Working moms striving to "have it all" now can add another perk to their list of benefits — health. New research from University of Akron Assistant Sociology Professor Adrianne Frech finds that moms who work full time are healthier at age 40 than stay-at-home moms, moms who work part time, or moms who have some work history, but are repeatedly unemployed.
Frech and co-author Sarah Damaske of Pennsylvania State University examined longitudinal data from 2,540 women who became mothers between 1978 and 1995. Accounting for pre-pregnancy employment, race/ethnicity, cognitive ability, single motherhood, prior health conditions and age at first birth, the research reveals that the choices women make early in their professional careers can affect their health later in life. Women who return full time to the workforce shortly after having children report better mental and physical health, i.e. greater mobility, more energy, less depression, etc. at age 40.
"Work is good for your health, both mentally and physically," says Frech. "It gives women a sense of purpose, self-efficacy, control and autonomy. They have a place where they are an expert on something, and they're paid a wage."
Rather than fueling the "Mommy Wars" debate, which pits stay-at-home moms against working moms, Frech believes that a recently identified group — she calls this group "persistently unemployed" — deserves further attention, as they appear to be the least healthy at age 40. These women are in and out of the workforce, often not by choice, and experience the highs and lows of finding rewarding work only to lose it and start the cycle again.
"Struggling to hold onto a job or being in constant job search mode wears on their health, especially mentally, but also physically," says Frech.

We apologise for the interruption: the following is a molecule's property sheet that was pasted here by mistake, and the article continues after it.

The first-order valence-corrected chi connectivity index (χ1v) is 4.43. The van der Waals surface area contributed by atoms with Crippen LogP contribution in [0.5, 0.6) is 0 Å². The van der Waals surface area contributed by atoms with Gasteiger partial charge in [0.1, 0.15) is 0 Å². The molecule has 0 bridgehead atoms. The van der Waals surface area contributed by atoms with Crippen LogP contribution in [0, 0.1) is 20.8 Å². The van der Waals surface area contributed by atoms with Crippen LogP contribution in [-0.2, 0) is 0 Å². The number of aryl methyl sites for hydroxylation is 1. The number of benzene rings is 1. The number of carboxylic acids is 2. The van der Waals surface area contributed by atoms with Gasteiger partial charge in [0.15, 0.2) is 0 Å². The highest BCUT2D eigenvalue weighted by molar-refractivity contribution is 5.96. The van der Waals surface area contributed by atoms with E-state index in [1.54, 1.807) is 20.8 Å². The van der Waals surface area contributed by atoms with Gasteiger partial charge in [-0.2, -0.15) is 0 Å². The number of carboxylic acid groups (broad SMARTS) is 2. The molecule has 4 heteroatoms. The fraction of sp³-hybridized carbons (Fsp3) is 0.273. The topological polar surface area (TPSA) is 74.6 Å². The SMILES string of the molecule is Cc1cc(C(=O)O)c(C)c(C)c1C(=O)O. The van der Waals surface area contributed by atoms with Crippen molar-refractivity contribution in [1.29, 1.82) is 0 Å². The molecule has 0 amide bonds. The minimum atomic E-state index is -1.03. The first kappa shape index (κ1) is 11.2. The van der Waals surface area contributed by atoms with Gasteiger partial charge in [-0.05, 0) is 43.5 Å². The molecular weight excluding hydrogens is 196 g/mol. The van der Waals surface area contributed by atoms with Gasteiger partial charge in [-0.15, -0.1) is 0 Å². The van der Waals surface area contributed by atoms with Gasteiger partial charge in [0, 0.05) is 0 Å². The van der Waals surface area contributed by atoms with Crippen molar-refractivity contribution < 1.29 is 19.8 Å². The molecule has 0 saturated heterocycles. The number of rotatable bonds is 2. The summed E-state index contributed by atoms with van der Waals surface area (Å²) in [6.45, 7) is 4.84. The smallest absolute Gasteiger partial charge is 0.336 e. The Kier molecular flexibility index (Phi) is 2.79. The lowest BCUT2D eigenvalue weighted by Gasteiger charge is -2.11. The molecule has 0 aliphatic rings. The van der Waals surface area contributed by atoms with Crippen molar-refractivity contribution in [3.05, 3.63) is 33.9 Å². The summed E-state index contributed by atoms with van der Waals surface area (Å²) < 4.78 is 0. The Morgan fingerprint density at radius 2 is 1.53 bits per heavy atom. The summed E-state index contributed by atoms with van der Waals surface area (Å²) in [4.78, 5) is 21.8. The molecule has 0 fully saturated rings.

According to Frech, working full time has myriad benefits, while part-time work offers lower pay, poor chances of promotion, less job security and fewer benefits. Mothers who stay at home may face financial dependence and greater social isolation. Persistent unemployment is a health risk for women, as stress from work instability can cause physical health problems.
"Women with interrupted employment face more job-related barriers than other women, or cumulative disadvantages over time," says Frech. "If women can make good choices before their first pregnancy, they likely will be better off health-wise later. Examples of good choices could be delaying your first birth until you're married and done with your education, or not waiting a long time before returning to the workforce."
Frech says there is hope for young women. She advises young women to get an education and build a work history before having a first child.
"Don't let critical life transitions like marriage and parenthood mean that you invest any less in your education and work aspirations, because women are the ones who end up making more trade-offs for family," Frech says. "Work makes you healthier. You will have the opportunity to save a nest egg. Also, should a divorce happen, it is harder to enter the workforce if you don't have a solid work history. Don't give up on work and education."
From a societal perspective, Frech says that offering child care and transportation resources to single mothers could result in better employment options for that population.
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